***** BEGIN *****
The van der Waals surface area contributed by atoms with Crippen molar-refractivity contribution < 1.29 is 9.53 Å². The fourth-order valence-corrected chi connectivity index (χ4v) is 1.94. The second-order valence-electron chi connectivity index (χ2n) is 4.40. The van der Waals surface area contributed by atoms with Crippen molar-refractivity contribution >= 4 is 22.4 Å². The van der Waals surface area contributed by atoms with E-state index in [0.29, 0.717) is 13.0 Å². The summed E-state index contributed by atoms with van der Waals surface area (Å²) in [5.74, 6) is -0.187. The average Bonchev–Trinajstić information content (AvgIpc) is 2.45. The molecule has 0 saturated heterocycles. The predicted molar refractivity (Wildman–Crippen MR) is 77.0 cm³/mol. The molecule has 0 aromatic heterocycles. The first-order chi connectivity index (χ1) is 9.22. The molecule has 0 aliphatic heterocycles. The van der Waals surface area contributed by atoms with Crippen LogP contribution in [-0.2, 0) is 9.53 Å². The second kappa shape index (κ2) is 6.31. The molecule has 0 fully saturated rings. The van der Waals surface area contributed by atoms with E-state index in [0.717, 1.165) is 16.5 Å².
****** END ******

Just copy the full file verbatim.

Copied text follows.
The van der Waals surface area contributed by atoms with Crippen molar-refractivity contribution < 1.29 is 9.53 Å². The fourth-order valence-corrected chi connectivity index (χ4v) is 1.94. The second-order valence-electron chi connectivity index (χ2n) is 4.40. The van der Waals surface area contributed by atoms with Crippen molar-refractivity contribution >= 4 is 22.4 Å². The van der Waals surface area contributed by atoms with E-state index in [0.29, 0.717) is 13.0 Å². The summed E-state index contributed by atoms with van der Waals surface area (Å²) in [5.74, 6) is -0.187. The average Bonchev–Trinajstić information content (AvgIpc) is 2.45. The molecule has 0 saturated heterocycles. The predicted molar refractivity (Wildman–Crippen MR) is 77.0 cm³/mol. The molecule has 0 aromatic heterocycles. The first-order chi connectivity index (χ1) is 9.22. The molecule has 0 aliphatic heterocycles. The van der Waals surface area contributed by atoms with Crippen LogP contribution in [-0.2, 0) is 9.53 Å². The second kappa shape index (κ2) is 6.31. The molecule has 0 fully saturated rings. The van der Waals surface area contributed by atoms with E-state index in [0.717, 1.165) is 16.5 Å².